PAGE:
(EnviroNews Idaho) — Boise — Nearly 98,000 acres have been leased by the state of Idaho for oil and gas drilling within the past two years.
Many of those acres are sprawled across the same five counties Umpqua Bank Mortgage Loan Officer Kevin Spencer does business in. With the state’s oil and gas industry still in its infancy, Spencer said he isn’t worried about negative impacts to real estate lending. He’s hoping energy development will give a boost to the area’s real estate market.
Spencer is optimistic the industry will lead to more money flowing through the area, an increase in jobs, and in turn, more homes sold.
“That would be a good thing for me,” Spencer said.
Payette County Senior Deputy Assessor Doris Manker said that although many leases have been filed, and a few wells drilled in the county, property values have, so far, not been impacted but officials are watching the situation unfold.
“Right now, we’re taking baby steps with what we are doing,” Manker said, adding that county officials just don’t have enough information to see how the still-developing gas industry may impact property values.
Areas across the US where drilling has had an historic and heavy presence has led banks and insurance companies to more carefully assess the risks of drilling and fracking. In addition to the issue of decreasing property values, mortgage companies have even denied loans for parcels with gas leases on them.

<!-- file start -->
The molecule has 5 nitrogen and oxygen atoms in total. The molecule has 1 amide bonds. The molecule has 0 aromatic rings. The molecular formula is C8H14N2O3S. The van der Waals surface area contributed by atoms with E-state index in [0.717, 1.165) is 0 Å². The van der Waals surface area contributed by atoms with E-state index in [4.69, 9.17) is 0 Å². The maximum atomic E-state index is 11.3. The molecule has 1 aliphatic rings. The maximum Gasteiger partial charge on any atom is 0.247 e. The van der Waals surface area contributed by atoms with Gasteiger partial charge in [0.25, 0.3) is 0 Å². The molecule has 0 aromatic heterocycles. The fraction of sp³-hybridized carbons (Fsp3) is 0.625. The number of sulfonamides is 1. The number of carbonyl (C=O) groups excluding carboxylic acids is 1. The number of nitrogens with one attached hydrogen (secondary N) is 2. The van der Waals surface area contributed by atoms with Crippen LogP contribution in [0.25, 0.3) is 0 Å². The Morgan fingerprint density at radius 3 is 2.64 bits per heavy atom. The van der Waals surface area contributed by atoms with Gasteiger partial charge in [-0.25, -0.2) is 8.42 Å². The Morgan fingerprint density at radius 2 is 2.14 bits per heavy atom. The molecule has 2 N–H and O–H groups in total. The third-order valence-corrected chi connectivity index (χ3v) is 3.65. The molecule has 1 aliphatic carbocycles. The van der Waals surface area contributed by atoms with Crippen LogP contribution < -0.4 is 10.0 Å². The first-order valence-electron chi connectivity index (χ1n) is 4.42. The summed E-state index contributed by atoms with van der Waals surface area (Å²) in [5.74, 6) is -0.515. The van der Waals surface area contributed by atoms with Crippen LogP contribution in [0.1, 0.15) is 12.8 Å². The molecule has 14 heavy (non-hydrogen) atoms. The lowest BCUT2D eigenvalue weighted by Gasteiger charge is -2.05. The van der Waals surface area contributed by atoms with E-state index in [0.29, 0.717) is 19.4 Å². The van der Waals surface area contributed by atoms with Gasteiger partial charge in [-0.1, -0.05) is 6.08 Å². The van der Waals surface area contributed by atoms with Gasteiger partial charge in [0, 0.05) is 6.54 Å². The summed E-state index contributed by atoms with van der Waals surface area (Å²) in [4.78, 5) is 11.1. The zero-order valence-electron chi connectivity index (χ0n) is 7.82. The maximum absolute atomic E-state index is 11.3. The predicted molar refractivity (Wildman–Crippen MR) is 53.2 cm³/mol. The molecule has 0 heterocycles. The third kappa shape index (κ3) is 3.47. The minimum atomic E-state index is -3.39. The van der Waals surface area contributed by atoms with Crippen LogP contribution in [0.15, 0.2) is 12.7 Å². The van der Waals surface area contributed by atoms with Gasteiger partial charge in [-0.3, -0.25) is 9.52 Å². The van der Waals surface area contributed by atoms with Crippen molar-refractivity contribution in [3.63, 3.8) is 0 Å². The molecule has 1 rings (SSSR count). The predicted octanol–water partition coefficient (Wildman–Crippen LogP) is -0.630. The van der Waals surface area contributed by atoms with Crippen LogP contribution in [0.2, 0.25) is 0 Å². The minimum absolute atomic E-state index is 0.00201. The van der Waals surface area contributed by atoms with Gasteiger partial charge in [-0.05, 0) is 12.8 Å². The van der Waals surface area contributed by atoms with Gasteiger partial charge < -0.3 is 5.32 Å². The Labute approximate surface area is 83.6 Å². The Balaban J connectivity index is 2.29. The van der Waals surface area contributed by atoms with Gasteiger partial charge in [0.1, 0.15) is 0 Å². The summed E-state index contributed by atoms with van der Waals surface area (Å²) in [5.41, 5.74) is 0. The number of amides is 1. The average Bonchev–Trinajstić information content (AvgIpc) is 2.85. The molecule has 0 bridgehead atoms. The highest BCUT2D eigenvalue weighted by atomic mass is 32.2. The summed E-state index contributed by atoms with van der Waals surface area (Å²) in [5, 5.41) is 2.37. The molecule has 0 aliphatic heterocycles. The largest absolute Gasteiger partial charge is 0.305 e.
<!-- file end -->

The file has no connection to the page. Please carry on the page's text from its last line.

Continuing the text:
This conversation is not occurring in Idaho except within activist circles and a small, but growing, group of concerned citizenry.
Some people, like Idaho Residents Against Gas Extraction (IRAGE) Co-Founder Alma Hasse, are sounding the alarm about possible mortgage conflicts and declining property values before Idaho’s gas and oil industry even has a chance to inflict damage on the market, and people’s pocketbooks and personal investments.
Prior to moving to Idaho nine years ago, Hasse worked in the mortgage industry for 14 years in California, doing everything from “filling out applications,” to managing the Palmdale branch of the American Bankers Mortgage Corporation.
In early 2012, Hasse asked Attorney Robert Wallace with the Boise-based Huntley Law Firm to review a gas lease signed by a Payette County resident with Bridge Energy — a company that went belly up, and had many of its leases subsequently snatched by Alta Mesa, Idaho.
Wallace reviewed a New York Bar Journal article and wrote the lease appears to affect the rights of property owners.
He gave several examples, including, “most of us have borrowed money secured by our property, or expect to sell it in the future. (a) We are required by law and good stewardship to protect it against the effects of hazardous materials. (b) These leases give the companies unfettered rights to cause permanent damage from hazardous activities, while (c) absolving them from fixing or even mitigating it.”
Another example Wallace provides specifically mentions risk to mortgages by drilling, “An owner (who) signing this lease might be in immediate default of many standard mortgages or deeds of trust.”
I spoke with Hasse in late July at the state Capitol about how participating in drilling activities (either voluntarily or forced) could put buyers in potential mortgage default.
The transcript to the interview is as follows:
Blair Koch: So, Alma you’ve been in real estate and mortgage. Tell me a little bit about your concerns with the industry and what happens there.